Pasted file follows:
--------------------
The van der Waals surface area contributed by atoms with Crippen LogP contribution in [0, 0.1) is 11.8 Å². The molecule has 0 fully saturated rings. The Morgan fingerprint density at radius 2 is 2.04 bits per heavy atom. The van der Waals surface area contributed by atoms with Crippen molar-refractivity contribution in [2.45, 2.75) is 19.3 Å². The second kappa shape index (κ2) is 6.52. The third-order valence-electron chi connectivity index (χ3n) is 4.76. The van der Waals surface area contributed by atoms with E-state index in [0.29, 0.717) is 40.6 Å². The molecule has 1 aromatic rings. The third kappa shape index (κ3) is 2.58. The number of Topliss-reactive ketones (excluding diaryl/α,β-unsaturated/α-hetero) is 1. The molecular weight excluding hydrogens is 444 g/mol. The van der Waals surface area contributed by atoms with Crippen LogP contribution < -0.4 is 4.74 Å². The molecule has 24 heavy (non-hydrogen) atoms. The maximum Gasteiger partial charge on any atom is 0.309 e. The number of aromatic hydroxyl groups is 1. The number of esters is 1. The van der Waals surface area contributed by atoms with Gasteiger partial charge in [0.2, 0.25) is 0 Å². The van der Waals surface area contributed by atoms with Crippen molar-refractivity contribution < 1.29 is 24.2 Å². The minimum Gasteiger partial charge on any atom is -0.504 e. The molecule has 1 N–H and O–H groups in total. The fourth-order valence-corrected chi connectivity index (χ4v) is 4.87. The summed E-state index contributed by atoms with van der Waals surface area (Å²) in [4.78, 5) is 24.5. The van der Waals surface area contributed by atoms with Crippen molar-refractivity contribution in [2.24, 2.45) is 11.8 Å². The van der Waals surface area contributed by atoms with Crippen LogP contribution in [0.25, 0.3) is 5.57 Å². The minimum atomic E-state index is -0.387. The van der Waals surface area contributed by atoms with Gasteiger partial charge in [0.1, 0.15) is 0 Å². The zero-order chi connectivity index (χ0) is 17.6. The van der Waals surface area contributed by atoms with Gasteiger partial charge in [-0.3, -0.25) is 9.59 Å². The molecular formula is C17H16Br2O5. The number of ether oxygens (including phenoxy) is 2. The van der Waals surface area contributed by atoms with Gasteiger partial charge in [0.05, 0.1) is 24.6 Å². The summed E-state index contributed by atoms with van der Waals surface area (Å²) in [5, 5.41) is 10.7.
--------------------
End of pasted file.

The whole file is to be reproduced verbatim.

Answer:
The van der Waals surface area contributed by atoms with Crippen LogP contribution in [0, 0.1) is 11.8 Å². The molecule has 0 fully saturated rings. The Morgan fingerprint density at radius 2 is 2.04 bits per heavy atom. The van der Waals surface area contributed by atoms with Crippen molar-refractivity contribution in [2.45, 2.75) is 19.3 Å². The second kappa shape index (κ2) is 6.52. The third-order valence-electron chi connectivity index (χ3n) is 4.76. The van der Waals surface area contributed by atoms with E-state index in [0.29, 0.717) is 40.6 Å². The molecule has 1 aromatic rings. The third kappa shape index (κ3) is 2.58. The number of Topliss-reactive ketones (excluding diaryl/α,β-unsaturated/α-hetero) is 1. The molecular weight excluding hydrogens is 444 g/mol. The van der Waals surface area contributed by atoms with Crippen LogP contribution < -0.4 is 4.74 Å². The molecule has 24 heavy (non-hydrogen) atoms. The maximum Gasteiger partial charge on any atom is 0.309 e. The number of aromatic hydroxyl groups is 1. The number of esters is 1. The van der Waals surface area contributed by atoms with Gasteiger partial charge in [0.2, 0.25) is 0 Å². The van der Waals surface area contributed by atoms with Crippen molar-refractivity contribution < 1.29 is 24.2 Å². The minimum Gasteiger partial charge on any atom is -0.504 e. The molecule has 1 N–H and O–H groups in total. The fourth-order valence-corrected chi connectivity index (χ4v) is 4.87. The summed E-state index contributed by atoms with van der Waals surface area (Å²) in [4.78, 5) is 24.5. The van der Waals surface area contributed by atoms with Crippen molar-refractivity contribution in [2.24, 2.45) is 11.8 Å². The van der Waals surface area contributed by atoms with Crippen LogP contribution in [0.25, 0.3) is 5.57 Å². The minimum atomic E-state index is -0.387. The van der Waals surface area contributed by atoms with Gasteiger partial charge in [0.1, 0.15) is 0 Å². The zero-order chi connectivity index (χ0) is 17.6. The van der Waals surface area contributed by atoms with Gasteiger partial charge in [-0.3, -0.25) is 9.59 Å². The molecular formula is C17H16Br2O5. The number of ether oxygens (including phenoxy) is 2. The van der Waals surface area contributed by atoms with Gasteiger partial charge in [0.05, 0.1) is 24.6 Å². The summed E-state index contributed by atoms with van der Waals surface area (Å²) in [5, 5.41) is 10.7.